I've not heard the 35% number that 2 of you mentioned, but that is out of the question. Neither of us (me or XDH) has that kind of money (basically, 15%--we put down 20% initially) with which to come to the table.

    We have had a slow trickle of showings, with the comments always about the house is awesome, the yard is too small (And again, it's not any smaller than anyone else's--it's just laid out differently and so must appear smaller, and even with a small child she finds endless amusement out there.)

    We are priced where the houses in the neighborhood that are 800-1000 sq. ft. smaller with NO yards (cottage homes) are priced, so I'm not sure it's necessary to go much lower. There is just a complete dearth of buyers out there right now, le sigh. I mean, yes, I could slash the price another $50K and sell in a week (maybe, still debatable I think) but then I would have to come to the table with $40K and who has that kind of money lying around?
    From now on, ponyfixer, i'll include foot note references.



  7. #7
    Join Date
    Jan. 28, 2003
    Location
    Hollywood, but not the one where they have the Oscars!
    Posts
    7,023

    Default

    There is just a complete dearth of buyers out there right now, le sigh. I mean, yes, I could slash the price another $50K and sell in a week (maybe, still debatable I think) but then I would have to come to the table with $40K and who has that kind of money lying around?[/quote]


    You are in the same boat as everyone else, and just answered your own question
    "You can't really debate with someone who has a prescient invisible friend"
    carolprudm



  8. #8
    Join Date
    Oct. 21, 2003
    Posts
    8,673

    Default

    Quote Originally Posted by Pony Fixer View Post
    I've not heard the 35% number that 2 of you mentioned, but that is out of the question. Neither of us (me or XDH) has that kind of money (basically, 15%--we put down 20% initially) with which to come to the table.

    I mean, yes, I could slash the price another $50K and sell in a week (maybe, still debatable I think) but then I would have to come to the table with $40K and who has that kind of money lying around?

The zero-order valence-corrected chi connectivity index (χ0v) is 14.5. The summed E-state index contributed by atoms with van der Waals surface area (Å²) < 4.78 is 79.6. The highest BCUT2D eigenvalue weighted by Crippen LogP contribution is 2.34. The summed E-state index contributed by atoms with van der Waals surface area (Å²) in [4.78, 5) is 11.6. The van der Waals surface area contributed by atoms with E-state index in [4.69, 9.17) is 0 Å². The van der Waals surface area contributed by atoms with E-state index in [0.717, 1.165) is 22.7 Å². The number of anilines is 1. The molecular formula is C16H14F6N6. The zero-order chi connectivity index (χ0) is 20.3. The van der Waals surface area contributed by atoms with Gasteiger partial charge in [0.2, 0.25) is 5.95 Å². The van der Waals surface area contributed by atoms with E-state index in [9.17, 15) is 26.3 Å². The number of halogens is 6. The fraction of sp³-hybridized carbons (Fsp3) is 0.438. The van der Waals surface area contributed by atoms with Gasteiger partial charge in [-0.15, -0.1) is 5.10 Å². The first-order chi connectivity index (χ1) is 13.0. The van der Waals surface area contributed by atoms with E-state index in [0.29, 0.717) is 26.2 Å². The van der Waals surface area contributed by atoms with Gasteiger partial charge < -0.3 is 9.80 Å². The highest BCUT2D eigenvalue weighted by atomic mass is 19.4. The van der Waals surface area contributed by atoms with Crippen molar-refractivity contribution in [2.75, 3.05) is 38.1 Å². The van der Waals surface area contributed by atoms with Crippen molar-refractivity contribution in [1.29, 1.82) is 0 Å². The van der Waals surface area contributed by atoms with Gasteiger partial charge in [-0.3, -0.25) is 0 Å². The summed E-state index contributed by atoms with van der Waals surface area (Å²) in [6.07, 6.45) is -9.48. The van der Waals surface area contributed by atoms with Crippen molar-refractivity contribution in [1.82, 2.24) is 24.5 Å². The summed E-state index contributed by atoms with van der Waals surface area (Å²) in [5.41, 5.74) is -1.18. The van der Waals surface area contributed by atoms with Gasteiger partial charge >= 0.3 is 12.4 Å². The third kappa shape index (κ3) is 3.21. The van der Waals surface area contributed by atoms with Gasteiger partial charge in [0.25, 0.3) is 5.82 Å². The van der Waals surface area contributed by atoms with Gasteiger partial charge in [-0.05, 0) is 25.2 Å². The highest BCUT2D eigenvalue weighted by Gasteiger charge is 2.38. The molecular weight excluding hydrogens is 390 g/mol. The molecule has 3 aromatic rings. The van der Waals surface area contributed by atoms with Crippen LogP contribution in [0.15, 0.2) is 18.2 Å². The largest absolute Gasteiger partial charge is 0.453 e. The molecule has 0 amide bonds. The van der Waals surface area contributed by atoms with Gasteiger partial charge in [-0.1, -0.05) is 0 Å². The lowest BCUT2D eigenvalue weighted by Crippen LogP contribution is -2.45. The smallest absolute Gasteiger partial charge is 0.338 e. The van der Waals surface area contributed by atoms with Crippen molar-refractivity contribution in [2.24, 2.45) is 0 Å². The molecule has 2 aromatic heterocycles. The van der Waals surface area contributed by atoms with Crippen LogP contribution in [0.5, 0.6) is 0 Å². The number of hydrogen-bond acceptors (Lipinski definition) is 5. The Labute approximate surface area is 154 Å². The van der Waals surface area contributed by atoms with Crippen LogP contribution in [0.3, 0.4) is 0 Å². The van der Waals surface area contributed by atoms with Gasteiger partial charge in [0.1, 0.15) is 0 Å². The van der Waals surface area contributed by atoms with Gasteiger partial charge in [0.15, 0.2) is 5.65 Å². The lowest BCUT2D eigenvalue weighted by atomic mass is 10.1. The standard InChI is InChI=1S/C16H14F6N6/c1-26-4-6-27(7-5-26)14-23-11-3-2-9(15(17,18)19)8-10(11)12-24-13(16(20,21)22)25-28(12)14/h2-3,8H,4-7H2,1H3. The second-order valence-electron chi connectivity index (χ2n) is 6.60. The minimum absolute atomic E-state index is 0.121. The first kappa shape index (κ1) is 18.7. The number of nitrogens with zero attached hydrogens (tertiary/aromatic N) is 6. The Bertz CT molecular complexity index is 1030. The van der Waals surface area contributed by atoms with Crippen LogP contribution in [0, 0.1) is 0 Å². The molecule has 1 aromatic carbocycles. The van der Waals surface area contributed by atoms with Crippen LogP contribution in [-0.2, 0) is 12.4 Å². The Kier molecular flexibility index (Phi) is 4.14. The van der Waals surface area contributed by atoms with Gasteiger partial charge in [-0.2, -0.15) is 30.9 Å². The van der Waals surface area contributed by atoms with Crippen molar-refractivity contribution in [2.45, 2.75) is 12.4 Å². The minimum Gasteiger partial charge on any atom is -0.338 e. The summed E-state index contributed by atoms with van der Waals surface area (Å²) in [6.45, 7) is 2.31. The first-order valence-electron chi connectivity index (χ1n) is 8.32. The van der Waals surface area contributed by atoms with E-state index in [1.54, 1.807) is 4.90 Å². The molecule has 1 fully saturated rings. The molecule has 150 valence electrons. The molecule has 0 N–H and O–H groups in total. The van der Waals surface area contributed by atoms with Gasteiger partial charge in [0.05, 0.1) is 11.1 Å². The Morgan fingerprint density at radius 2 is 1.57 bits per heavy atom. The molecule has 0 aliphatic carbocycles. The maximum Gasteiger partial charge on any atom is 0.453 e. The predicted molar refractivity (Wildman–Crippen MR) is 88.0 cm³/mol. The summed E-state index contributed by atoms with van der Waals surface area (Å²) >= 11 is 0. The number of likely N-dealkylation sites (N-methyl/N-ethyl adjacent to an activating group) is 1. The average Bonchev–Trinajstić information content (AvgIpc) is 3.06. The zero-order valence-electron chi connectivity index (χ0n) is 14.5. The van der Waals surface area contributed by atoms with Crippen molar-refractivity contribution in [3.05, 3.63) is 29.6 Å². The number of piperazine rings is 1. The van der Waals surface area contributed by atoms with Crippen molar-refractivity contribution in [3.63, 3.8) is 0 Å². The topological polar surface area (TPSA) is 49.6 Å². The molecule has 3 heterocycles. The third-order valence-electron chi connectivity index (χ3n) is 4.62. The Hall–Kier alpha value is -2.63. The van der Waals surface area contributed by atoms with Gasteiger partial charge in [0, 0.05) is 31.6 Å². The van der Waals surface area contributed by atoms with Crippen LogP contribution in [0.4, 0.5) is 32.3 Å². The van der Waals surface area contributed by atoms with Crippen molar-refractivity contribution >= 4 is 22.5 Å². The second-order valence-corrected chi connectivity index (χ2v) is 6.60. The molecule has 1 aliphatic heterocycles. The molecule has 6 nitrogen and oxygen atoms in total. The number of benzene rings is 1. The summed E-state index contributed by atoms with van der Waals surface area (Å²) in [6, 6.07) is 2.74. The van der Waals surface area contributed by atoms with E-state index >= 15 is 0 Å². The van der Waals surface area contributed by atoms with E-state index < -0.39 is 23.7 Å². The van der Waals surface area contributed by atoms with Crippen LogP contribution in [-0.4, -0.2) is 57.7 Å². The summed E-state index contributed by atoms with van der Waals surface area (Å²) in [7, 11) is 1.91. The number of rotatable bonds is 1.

It's called a short sale, I would seriously look into it if you are getting divorced and need out of this house.

    btw, do some research into the Case-Shiller stats in your area.

    http://www.housingwire.com/2011/05/1...until-mid-2011



  9. #9
    Join Date
    Aug. 22, 2000
    Location
    CT
    Posts
    2,360

    Default

    Might want to think about leasing it out. My RE Agent sister has been keeping busy with leases recently. Seems people are nervous about the economy or their job security and arent buying. Yet some will rent, paying about what would have been their mortgage payment monthly. Stinks for her comission, but many homeowners are able to cover their mortgage this way.
    Of course, if you are staying in the area, the best idea may be to stay put in the too-big house and hope things improve!



  10. #10
    Join Date
    Nov. 13, 2008
    Location
    At the office
    Posts
    711

    Default

    You are competing with all the distressed inventory out there, and some people think there are at least 2 more years worth to get through, as banks drag their feet, hoping to wait it out. Distressed inventory is the market right now, and non-REO properties are frequently priced too high to compete, depending on your area.

    Anyone with a pulse who wanted to buy, could, 5 years ago. Anyone who thought prices were unreasonable didn't. And they still have the same view.
    Fear is the rocket sauce.
    Jack Black



  11. #11
    Join Date
    Mar. 9, 2006
    Location
    Raleigh, NC
    Posts
    1,696

    Default

    I'm not sure we really qualify for a "short sale", since we can easily make the payments. I am only in a hurry to be out to "start over" not because I can't afford the place and NEED to get out (I would not be able to save much while owning it, but I would not be over my head either), but just because I WANT to get out. The house is lovely and easy to live in--great neighborhood, amenities (community pool is awesome, great elementary school <2 miles away, etc.).